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Agile Web Development with Rails 3.2 (Pragmatic Programmers) Fourth Edition Edition

3.6 out of 5 stars 47 customer reviews
ISBN-13: 978-1934356548
ISBN-10: 9781934356548
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Editorial Reviews

About the Author

Sam Ruby is a prominent software developer who is a co-chair of the W3C HTML Working Group and has made significant contributions to many of the Apache Software Foundation's open source software projects. He is a Senior Technical Staff Member in the Emerging Technologies Group of IBM.

Dave Thomas, as one of the authors of the Agile Manifesto, understands agility. As the author of "Programming Ruby," he understands Ruby. And, as an active Rails developer, he knows Rails.

David Heinemeier Hansson is the creator of the Rails framework.

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Product Details

  • Series: Pragmatic Programmers
  • Paperback: 488 pages
  • Publisher: Pragmatic Bookshelf; Fourth Edition edition (March 31, 2011)
  • Language: English
  • ISBN-10: 9781934356548
  • ISBN-13: 978-1934356548
  • ASIN: 1934356549
  • Product Dimensions: 7.5 x 0.9 x 9.3 inches
  • Shipping Weight: 1.4 pounds
  • Average Customer Review: 3.6 out of 5 stars  See all reviews (47 customer reviews)
  • Amazon Best Sellers Rank: #1,010,221 in Books (See Top 100 in Books)

Customer Reviews

Top Customer Reviews

Format: Paperback Verified Purchase
I only got into Ruby on Rails in the last year and have been incredibly impressed with it and enthusiastic to grab any book I can to increase my knowledge of it. I was told that Agile Web Development with Rails was "the" Rails book to own, but the only problem was that the fourth edition was not out yet. I looked through a first edition at the local library, but took it with a grain of salt as I knew a lot of that information was outdated, and so, the wait continued and other Rails books I checked out. Finally, this was released and I have now read through the entire book.

It is a little unique over Rails books due to the order of things. Where all the other books tend to start off explaining all the features, terms and and functionality behind the framework and starts working you through a demo app later on, Agile Web Development goes in the opposite direction as it starts you out immediately building the demo app, then the second half of the book goes into the specifics of Rails in more details. As anyone who has read any other edition of this book will already know, you will be building a demo app of a e-commerce store. Although it's not to completion, that's not really the point of it; the app will take you through a handful of different Rails 3 details and by the time you're done reading - or building along - you should have a fairly good grip on how to do different things in Rails. Once in a while, people in the Rails community like DHH and others will chime in with thoughts and tips.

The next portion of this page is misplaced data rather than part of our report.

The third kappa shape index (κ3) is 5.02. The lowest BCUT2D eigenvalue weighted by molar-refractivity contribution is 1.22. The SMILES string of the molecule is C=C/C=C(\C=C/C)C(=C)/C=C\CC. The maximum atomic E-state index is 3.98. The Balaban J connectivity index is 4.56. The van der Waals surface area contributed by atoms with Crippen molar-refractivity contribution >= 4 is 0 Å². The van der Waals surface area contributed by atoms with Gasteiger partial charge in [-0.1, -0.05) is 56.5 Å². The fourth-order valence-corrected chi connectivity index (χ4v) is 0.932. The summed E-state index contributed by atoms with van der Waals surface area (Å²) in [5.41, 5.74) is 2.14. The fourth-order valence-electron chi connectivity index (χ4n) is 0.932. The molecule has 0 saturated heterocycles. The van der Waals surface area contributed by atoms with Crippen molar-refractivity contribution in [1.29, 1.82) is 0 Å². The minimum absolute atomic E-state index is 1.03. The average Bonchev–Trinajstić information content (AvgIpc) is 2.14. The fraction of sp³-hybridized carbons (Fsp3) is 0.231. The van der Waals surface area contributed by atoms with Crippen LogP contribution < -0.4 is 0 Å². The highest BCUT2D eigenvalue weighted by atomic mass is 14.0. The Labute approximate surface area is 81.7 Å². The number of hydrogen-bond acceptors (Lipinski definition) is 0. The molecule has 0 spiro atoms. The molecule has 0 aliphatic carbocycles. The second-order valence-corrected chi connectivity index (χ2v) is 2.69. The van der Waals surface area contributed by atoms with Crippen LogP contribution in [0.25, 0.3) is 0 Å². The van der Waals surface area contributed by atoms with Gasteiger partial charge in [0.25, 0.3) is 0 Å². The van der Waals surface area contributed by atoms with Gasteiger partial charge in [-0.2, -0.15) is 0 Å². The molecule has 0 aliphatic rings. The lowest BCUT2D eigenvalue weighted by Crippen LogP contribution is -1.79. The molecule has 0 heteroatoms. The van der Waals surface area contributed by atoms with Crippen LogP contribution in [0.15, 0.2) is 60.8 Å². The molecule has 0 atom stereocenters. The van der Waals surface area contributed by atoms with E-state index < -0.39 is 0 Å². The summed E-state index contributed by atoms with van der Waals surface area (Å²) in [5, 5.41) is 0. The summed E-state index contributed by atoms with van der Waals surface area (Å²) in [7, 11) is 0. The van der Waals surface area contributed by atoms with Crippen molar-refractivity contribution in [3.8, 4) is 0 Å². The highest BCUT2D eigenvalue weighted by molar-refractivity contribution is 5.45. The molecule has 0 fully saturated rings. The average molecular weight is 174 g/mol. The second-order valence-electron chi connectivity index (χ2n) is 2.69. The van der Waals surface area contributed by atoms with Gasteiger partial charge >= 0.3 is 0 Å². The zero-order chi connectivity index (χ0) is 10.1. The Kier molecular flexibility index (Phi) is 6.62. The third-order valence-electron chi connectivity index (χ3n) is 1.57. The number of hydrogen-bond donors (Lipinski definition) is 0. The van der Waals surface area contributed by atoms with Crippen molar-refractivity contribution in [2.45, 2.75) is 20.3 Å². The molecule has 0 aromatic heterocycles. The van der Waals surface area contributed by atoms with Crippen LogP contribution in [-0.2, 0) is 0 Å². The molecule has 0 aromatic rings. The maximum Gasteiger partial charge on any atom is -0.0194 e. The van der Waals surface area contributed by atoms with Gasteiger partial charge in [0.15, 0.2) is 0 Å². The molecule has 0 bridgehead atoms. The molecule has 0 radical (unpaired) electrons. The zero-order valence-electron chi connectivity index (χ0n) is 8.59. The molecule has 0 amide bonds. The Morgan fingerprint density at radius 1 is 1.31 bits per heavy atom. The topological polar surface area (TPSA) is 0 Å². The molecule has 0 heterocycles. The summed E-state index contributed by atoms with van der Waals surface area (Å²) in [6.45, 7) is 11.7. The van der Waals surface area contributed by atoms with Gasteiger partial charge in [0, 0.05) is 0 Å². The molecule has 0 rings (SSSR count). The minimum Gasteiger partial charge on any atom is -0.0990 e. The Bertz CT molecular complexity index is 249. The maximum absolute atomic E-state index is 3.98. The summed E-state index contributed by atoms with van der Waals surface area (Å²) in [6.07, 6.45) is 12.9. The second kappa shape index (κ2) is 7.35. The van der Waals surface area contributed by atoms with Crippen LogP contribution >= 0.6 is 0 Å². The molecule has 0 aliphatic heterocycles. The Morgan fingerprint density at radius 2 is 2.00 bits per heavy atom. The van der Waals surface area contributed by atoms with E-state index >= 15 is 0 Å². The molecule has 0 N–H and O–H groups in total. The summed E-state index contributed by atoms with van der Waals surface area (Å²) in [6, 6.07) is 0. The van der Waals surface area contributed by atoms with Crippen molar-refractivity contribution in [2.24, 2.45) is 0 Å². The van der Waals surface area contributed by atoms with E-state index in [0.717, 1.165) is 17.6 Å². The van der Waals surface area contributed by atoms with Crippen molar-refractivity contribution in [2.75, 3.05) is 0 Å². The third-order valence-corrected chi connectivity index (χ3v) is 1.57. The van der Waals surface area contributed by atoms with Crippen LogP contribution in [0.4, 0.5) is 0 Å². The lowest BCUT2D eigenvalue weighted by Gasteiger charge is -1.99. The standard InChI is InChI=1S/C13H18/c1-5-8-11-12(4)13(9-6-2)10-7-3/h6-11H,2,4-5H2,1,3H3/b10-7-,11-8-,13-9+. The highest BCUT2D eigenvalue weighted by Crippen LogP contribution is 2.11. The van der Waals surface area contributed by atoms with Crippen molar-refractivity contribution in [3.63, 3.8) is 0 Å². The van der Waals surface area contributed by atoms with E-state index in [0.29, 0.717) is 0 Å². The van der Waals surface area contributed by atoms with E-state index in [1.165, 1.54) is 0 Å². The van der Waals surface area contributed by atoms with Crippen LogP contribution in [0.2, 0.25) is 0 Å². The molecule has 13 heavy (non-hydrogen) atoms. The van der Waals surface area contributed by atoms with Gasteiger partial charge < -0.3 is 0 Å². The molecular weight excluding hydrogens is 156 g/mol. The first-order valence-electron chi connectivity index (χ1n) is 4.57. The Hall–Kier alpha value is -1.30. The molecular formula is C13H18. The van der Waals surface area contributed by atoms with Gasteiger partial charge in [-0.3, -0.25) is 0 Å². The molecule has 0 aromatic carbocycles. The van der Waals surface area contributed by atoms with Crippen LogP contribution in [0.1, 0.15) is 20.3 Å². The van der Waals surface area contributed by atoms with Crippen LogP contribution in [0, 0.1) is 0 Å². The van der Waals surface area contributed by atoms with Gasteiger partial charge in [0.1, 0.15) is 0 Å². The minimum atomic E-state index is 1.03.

It's a little hard for me to review this book as a complete stranger to Rails, as I have read through other Rails books prior to this.
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Format: Paperback
What happened? The authors are leaders in the field and the publisher is well-known and respected. This is already the 4th edition of the book (that shows its staying power). The book now covers the latest Rails version 3.1. There is a complete application and lots of useful material. So what is so wrong about this book? Is it because the book is actually meant for intermediate learners and not beginners? Well, I am afraid this is not the reason why. I wouldn't recommend this book to any intermediate learners either.